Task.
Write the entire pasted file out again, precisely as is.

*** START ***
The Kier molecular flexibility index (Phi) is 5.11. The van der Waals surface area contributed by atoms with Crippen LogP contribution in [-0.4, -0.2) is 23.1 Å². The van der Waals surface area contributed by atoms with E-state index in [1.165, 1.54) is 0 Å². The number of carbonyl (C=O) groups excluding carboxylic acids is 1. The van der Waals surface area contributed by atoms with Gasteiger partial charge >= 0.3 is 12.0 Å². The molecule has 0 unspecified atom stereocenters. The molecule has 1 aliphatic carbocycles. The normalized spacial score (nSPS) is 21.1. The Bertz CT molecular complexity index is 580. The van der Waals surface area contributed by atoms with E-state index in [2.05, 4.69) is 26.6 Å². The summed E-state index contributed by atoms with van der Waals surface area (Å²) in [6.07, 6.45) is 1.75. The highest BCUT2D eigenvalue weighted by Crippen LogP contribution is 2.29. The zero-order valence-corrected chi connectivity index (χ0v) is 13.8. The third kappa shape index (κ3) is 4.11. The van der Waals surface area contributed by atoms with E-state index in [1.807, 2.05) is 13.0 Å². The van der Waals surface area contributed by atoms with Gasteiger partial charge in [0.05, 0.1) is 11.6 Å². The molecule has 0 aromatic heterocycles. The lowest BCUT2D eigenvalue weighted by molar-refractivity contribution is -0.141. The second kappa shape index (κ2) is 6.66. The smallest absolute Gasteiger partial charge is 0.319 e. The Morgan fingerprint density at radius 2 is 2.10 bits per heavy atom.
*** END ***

The Kier molecular flexibility index (Phi) is 5.11. The van der Waals surface area contributed by atoms with Crippen LogP contribution in [-0.4, -0.2) is 23.1 Å². The van der Waals surface area contributed by atoms with E-state index in [1.165, 1.54) is 0 Å². The number of carbonyl (C=O) groups excluding carboxylic acids is 1. The van der Waals surface area contributed by atoms with Gasteiger partial charge >= 0.3 is 12.0 Å². The molecule has 0 unspecified atom stereocenters. The molecule has 1 aliphatic carbocycles. The normalized spacial score (nSPS) is 21.1. The Bertz CT molecular complexity index is 580. The van der Waals surface area contributed by atoms with E-state index in [2.05, 4.69) is 26.6 Å². The summed E-state index contributed by atoms with van der Waals surface area (Å²) in [6.07, 6.45) is 1.75. The highest BCUT2D eigenvalue weighted by Crippen LogP contribution is 2.29. The zero-order valence-corrected chi connectivity index (χ0v) is 13.8. The third kappa shape index (κ3) is 4.11. The van der Waals surface area contributed by atoms with E-state index in [1.807, 2.05) is 13.0 Å². The van der Waals surface area contributed by atoms with Gasteiger partial charge in [0.05, 0.1) is 11.6 Å². The molecule has 0 aromatic heterocycles. The lowest BCUT2D eigenvalue weighted by molar-refractivity contribution is -0.141. The second kappa shape index (κ2) is 6.66. The smallest absolute Gasteiger partial charge is 0.319 e. The Morgan fingerprint density at radius 2 is 2.10 bits per heavy atom.